The Americans with Disabilities Act (ADA) gives civil rights protections to individuals with disabilities. It guarantees equal opportunity for individuals with disabilities in public accommodations, employment, transportation, State and local government services, and telecommunications.
Q. Does the ADA cover private apartments and private homes?
A. The ADA does not cover strictly residential private apartments and homes. If, however, a place of public accommodation, such as a doctor's office or day care center, is located in a private residence, those portions of the residence used for that purpose are subject to the ADA's requirements.
Q. What are public accommodations?
A. A public accommodation is a private entity that owns, operates, leases, or leases to, a place of public accommodation. Places of public accommodation include a wide range of entities, such as restaurants, hotels, theaters, doctors' offices, pharmacies, retail stores, museums, libraries, parks, private schools, and day care centers. Private clubs and religious organizations are exempt from the ADA's title III requirements for public accommodations.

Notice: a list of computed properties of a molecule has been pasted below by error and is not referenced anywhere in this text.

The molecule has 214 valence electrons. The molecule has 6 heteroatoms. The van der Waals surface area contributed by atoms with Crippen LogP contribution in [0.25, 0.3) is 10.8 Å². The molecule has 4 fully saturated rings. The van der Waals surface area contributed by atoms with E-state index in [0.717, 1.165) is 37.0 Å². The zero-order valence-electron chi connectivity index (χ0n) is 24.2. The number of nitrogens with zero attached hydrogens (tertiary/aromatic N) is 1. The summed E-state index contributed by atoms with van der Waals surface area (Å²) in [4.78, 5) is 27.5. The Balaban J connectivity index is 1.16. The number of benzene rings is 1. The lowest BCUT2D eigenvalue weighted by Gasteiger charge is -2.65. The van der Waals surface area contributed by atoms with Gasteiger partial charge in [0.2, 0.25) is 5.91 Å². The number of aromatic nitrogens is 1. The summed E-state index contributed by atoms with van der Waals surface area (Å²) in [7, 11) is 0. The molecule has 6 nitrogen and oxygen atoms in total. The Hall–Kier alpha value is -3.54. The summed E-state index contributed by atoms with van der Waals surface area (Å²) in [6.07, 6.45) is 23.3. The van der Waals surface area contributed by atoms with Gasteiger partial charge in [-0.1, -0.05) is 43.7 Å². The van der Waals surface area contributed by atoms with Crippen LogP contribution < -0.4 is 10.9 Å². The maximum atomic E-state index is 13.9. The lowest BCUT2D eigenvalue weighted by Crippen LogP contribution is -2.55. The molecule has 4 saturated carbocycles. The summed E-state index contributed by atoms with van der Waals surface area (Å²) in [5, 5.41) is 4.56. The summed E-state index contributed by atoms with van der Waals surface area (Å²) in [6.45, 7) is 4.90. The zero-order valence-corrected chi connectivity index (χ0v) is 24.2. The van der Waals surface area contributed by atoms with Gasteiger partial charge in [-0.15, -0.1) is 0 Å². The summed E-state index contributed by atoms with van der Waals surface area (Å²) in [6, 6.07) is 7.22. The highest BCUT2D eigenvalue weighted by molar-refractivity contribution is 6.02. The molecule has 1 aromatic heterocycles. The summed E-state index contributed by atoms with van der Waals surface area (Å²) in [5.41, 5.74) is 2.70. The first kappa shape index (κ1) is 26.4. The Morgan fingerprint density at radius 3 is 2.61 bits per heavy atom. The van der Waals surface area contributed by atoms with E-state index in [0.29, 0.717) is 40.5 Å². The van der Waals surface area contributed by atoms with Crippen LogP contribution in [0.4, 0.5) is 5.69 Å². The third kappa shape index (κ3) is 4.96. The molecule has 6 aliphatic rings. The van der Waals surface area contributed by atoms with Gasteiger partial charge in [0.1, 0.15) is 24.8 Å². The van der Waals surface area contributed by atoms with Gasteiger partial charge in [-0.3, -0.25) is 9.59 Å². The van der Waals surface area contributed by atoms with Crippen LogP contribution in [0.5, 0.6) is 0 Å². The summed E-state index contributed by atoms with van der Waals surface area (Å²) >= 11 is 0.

Q. Who has responsibility for ADA compliance in leased places of public accommodation, the landlord or the tenant?
A. The ADA places the legal obligation to remove barriers or provide auxiliary aids and services on both the landlord and the tenant. The landlord and the tenant may decide by lease who will actually make the changes and provide the aids and services, but both remain legally responsible.
Q. How will the public accommodations provisions be enforced?
A. Private individuals may bring lawsuits in which they can obtain court orders to stop discrimination. Individuals may also file complaints with the Attorney General, who is authorized to bring lawsuits in cases of general public importance or where a pattern of practice of discrimination is alleged. In these cases, the Attorney General may seek monetary damages and civil penalties. Civil penalties may not exceed $55,000 for a first violation or $110,000 for any subsequent violation.
The information provided is not intended to be legal advice and was provided by the
U.S. Department of Justice's ADA Questions and Answers.
Additional Resources: Americans with Disabilities Act of 1990 I ADA Regs & Technical Assistance